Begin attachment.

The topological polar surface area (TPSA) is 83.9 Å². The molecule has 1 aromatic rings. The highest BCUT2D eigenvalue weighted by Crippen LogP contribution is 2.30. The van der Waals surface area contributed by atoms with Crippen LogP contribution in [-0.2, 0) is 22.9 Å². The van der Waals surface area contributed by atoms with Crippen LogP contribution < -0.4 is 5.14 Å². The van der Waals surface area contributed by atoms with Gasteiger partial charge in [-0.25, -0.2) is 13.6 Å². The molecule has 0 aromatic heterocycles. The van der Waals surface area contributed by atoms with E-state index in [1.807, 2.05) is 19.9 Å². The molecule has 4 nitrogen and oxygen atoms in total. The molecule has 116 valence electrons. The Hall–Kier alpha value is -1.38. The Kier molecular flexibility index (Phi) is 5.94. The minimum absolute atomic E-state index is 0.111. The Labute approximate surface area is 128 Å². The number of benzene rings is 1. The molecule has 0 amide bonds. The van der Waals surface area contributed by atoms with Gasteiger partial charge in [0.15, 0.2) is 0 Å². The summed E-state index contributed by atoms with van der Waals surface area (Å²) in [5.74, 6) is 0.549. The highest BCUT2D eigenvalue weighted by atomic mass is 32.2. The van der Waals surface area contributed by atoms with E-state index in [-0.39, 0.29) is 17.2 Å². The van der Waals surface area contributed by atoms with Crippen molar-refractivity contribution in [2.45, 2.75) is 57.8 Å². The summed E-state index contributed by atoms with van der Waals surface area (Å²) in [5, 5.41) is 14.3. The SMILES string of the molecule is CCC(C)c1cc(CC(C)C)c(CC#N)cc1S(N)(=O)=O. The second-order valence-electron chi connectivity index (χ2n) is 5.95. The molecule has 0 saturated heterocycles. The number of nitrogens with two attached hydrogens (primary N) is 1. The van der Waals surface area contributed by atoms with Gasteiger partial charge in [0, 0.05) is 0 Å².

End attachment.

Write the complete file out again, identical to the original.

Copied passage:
The topological polar surface area (TPSA) is 83.9 Å². The molecule has 1 aromatic rings. The highest BCUT2D eigenvalue weighted by Crippen LogP contribution is 2.30. The van der Waals surface area contributed by atoms with Crippen LogP contribution in [-0.2, 0) is 22.9 Å². The van der Waals surface area contributed by atoms with Crippen LogP contribution < -0.4 is 5.14 Å². The van der Waals surface area contributed by atoms with Gasteiger partial charge in [-0.25, -0.2) is 13.6 Å². The molecule has 0 aromatic heterocycles. The van der Waals surface area contributed by atoms with E-state index in [1.807, 2.05) is 19.9 Å². The molecule has 4 nitrogen and oxygen atoms in total. The molecule has 116 valence electrons. The Hall–Kier alpha value is -1.38. The Kier molecular flexibility index (Phi) is 5.94. The minimum absolute atomic E-state index is 0.111. The Labute approximate surface area is 128 Å². The number of benzene rings is 1. The molecule has 0 amide bonds. The van der Waals surface area contributed by atoms with Gasteiger partial charge in [0.15, 0.2) is 0 Å². The summed E-state index contributed by atoms with van der Waals surface area (Å²) in [5.74, 6) is 0.549. The highest BCUT2D eigenvalue weighted by atomic mass is 32.2. The van der Waals surface area contributed by atoms with E-state index in [-0.39, 0.29) is 17.2 Å². The van der Waals surface area contributed by atoms with Crippen molar-refractivity contribution in [2.45, 2.75) is 57.8 Å². The summed E-state index contributed by atoms with van der Waals surface area (Å²) in [5, 5.41) is 14.3. The SMILES string of the molecule is CCC(C)c1cc(CC(C)C)c(CC#N)cc1S(N)(=O)=O. The second-order valence-electron chi connectivity index (χ2n) is 5.95. The molecule has 0 saturated heterocycles. The number of nitrogens with two attached hydrogens (primary N) is 1. The van der Waals surface area contributed by atoms with Gasteiger partial charge in [0, 0.05) is 0 Å².